4. Insulin pump users: Calm down. This really isn't a big deal. Avoiding Lows and DKA are much more important. Oh, and making sure the TSA isn’t needlessly hassling us and our fellow PWDs with over-the-line security procedures.

These are just my views. Others have and are writing about this from their perspectives, as well – I encourage you to read those posts. Some of those include:

- Manny Hernandez at TuDiabetes reached out to the medical manufacturers for a response, and so far he's posted this Q&A with Medtronic and then this one from Animas.
- Kerri at Six Until Me has a great interview recap with Jay Radcliffe himself.
- Scott Hanselman also has a more tech-specific analysis of this issue and the initial media coverage.
- Kelly Booth over at Trials & Tribulations has also written on this topic.
- Pearlsa shares some thoughts on this, since she blogs at A Girl and Her Reflections.
-D-Dad Matt at Type 1 Online talks about this from his view as the parent of a CWD, and as someone in the IT industry.
- Bennet also has this brilliant post going at how we should keep this all in perspective, and not get overly concerned about this when the reality doesn't dictate it as a big deal.
- Sara's post at Moments of Wonderful talks about the hackers that really don't care about us.
- Scott Strange has a simple message, that the threat is real but the risk is essentially non-existent.

You can also follow discussions on Twitter using #pumphack as a hashtag.

Overall, I agree that the D-Community should get our collective voice out there to the medical device makers that we trust them to handle this, and to the FDA that this isn't what they should be worrying about because it’s really not that big of an issue in the bigger picture. The focus shouldn't shift from the benefits, and true live and death dangers that exist by NOT having these resources available.

Saturday, August 6, 2011

Take That

Yes, I CAN eat ice cream.


Loved this hot fudge sundae, with a cherry on top...

(SWAG = 50g -> I'll leave your mind working on how that D-Math worked out...)

Take THAT, Wendell!

And THIS...


See that window to the right there? I believe that's the office of a certain publisher...

So, Take THAT Southside Times...

Even on your own FRONT STEPS, I have no problem eating ice cream.

And so can the rest of the Diabetes Community.

Not matter what you say or write, those of us Living With Diabetes are more than capable of eating ice cream even as we do what we do in managing our D-Lives and overall health effectively.

DON'T tell us otherwise, or pretend to know what's best for OUR worlds.

This is what I think of your writing...


Thanks for playing.

Thursday, August 4, 2011

Cutting Clinical Trial Red Tape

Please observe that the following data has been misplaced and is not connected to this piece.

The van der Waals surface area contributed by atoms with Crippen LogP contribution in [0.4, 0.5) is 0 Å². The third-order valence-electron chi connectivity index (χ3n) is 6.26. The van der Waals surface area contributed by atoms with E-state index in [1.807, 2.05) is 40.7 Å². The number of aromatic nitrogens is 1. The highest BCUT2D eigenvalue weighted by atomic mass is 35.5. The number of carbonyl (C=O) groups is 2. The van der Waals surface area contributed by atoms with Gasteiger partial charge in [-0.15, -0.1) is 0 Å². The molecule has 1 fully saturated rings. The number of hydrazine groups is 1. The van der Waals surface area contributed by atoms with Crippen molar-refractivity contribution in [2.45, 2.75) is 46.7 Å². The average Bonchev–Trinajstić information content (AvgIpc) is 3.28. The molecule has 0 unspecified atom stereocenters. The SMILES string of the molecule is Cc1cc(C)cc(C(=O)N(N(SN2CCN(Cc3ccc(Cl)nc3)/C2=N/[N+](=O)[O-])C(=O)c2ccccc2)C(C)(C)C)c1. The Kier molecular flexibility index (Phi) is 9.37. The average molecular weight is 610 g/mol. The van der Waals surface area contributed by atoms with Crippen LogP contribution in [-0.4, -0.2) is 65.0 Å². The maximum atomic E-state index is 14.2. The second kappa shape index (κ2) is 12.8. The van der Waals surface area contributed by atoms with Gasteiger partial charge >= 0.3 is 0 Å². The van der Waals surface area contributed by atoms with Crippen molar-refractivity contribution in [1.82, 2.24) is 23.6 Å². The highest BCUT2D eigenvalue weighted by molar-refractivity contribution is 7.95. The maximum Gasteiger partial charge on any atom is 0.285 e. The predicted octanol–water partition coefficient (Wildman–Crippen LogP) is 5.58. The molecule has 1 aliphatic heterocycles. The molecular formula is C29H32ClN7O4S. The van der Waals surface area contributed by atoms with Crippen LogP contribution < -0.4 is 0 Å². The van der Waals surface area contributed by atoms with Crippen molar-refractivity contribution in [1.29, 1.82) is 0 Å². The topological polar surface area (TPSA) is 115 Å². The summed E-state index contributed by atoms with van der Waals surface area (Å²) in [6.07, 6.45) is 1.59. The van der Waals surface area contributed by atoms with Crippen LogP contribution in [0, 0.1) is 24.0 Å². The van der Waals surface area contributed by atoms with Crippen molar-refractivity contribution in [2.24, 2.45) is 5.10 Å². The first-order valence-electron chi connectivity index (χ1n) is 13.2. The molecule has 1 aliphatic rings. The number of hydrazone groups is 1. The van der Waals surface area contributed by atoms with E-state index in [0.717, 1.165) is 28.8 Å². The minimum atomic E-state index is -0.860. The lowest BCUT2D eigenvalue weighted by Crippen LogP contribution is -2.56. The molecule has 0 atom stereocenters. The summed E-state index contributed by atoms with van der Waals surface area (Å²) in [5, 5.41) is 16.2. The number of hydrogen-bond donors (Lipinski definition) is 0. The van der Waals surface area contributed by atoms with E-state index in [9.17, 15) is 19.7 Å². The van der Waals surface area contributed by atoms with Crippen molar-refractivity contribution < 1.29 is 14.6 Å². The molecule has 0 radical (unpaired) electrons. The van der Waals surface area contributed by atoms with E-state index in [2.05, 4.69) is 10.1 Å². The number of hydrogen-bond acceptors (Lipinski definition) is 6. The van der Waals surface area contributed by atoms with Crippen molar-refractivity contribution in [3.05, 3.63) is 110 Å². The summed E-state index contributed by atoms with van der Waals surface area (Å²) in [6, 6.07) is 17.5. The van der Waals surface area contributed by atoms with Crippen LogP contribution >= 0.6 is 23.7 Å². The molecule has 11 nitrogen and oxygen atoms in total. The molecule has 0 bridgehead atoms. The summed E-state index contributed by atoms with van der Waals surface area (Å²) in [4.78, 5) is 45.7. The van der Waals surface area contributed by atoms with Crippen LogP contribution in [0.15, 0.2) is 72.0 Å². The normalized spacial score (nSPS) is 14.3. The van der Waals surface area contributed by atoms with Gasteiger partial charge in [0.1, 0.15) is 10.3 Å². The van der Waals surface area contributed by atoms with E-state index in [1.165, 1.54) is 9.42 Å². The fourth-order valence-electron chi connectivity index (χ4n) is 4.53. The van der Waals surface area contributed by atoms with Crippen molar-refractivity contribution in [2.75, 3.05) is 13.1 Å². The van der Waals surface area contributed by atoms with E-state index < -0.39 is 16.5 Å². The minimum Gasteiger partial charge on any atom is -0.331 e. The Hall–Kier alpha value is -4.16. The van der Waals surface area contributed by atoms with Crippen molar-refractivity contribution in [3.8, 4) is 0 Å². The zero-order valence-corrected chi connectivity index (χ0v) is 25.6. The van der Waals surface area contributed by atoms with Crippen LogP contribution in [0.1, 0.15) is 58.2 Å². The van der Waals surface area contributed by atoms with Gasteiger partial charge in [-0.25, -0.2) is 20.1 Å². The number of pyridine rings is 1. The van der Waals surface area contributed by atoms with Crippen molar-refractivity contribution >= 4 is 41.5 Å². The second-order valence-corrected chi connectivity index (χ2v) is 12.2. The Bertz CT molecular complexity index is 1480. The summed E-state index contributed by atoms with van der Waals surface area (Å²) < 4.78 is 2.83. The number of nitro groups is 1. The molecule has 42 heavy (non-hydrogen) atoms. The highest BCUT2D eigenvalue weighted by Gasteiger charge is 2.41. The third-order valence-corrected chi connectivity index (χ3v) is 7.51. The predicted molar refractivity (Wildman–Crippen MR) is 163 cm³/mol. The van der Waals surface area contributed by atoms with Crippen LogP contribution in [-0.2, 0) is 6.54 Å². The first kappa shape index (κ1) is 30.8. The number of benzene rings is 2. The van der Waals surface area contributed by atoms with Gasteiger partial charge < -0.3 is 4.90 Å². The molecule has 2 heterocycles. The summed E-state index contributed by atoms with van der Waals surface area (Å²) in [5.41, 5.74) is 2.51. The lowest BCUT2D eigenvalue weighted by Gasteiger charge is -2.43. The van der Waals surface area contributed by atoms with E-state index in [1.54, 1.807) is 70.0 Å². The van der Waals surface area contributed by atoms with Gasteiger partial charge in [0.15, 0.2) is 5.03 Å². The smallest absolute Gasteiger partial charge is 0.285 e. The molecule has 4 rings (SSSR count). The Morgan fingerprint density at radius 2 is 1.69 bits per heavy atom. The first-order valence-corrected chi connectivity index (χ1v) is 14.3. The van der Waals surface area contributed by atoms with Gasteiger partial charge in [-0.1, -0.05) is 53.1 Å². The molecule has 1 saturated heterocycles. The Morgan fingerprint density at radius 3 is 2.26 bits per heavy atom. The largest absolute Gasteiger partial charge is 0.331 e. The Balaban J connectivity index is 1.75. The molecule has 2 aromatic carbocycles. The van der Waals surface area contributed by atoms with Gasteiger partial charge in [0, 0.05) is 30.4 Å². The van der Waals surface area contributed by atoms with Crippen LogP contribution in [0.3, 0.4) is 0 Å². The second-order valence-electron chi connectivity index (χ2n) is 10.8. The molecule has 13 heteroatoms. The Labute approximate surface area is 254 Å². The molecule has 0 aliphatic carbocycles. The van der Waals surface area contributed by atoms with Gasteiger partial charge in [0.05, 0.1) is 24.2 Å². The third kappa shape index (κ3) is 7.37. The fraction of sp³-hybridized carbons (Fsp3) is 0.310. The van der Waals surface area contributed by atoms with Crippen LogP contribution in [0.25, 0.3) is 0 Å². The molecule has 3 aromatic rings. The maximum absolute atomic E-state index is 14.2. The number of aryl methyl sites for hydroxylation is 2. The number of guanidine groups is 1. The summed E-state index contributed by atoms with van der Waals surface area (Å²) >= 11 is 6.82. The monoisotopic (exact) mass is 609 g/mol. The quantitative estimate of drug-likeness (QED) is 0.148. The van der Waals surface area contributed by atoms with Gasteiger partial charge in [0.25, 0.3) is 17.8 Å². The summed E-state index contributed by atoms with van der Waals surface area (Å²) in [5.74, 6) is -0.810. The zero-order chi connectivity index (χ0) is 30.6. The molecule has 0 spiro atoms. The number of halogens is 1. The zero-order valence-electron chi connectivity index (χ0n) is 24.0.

A news story came out recently in the Washington Post, discussing the federal government's proposed sweeping revisions to the rules governing scientific research on human subjects. Apparently, this is the first change in two decades to the "Common Rule" that governs nearly all human-clinical research financed by taxpayers and it protects those in the trenches doing this work while also streamlining the oversight and paperwork required of scientists.

Here's a news release on that from the HHS on this rule revision. That release says this:

The current regulations governing human subject research were developed years ago when research was predominantly conducted at universities, colleges, and medical institutions, and each study generally took place at only a single site. Expansion of human subject research into many new scientific disciplines and venues and an increase in multi-site studies have highlighted ambiguities in the current rules and have led to questions about whether the current regulatory framework is effectively keeping up with the needs of researchers and research subjects.

Revisions to the current regulations are now being considered because HHS believes these changes will strengthen protections for research subjects in a number of important ways.

Comment is sought on the following:
  1. Revising the existing risk-based framework to more accurately calibrate the level of review to the level of risk.
  2. Using a single Institutional Review Board review for all domestic sites of multi-site studies.
  3. Updating the forms and processes used for informed consent.
  4. Establishing mandatory data security and information protection standards for all studies involving identifiable or potentially identifiable data.
  5. Implementing a systematic approach to the collection and analysis of data on unanticipated problems and adverse events across all trials to harmonize the complicated array of definitions and reporting requirements, and to make the collection of data more efficient.
  6. Extending federal regulatory protections to apply to all research conducted at U.S. institutions receiving funding from the Common Rule agencies.
  7. Providing uniform guidance on federal regulations.
Honestly, most of that went over my head. I truly don't understand what it means, for those researching, conducting clinical trials, or participating on the other side of that research. Curious about the impact of this in the diabetes research arena, I took the question to a someone I know who has a better idea what this might mean to us.

That is Indiana University researcher Patrick T. Fueger in the Department of Pediatrics, whose diabetes research focuses on pancreatic beta cells and islet proliferation.

He says, "This could be a great thing. I’d have to read the proposal in its entirety to be certain of that. The whole process to get a study approved is filled with red tape. The proposal seems to minimize that while maintaining the protection of human subjects. The biggest benefit will be streamlining research that uses surveys and interviews. Right now, you have to get your survey approved and if you change one question (even just deleting it) you have to get a new approval. You have to talk about the risks of filling out a survey. I think I did one once and listed paper cuts as a potential risk to the study participants. Most researchers are pretty ethical and police each other in many ways. Streamlining the approval process and cutting out some red tape is a welcome update to this facet of research."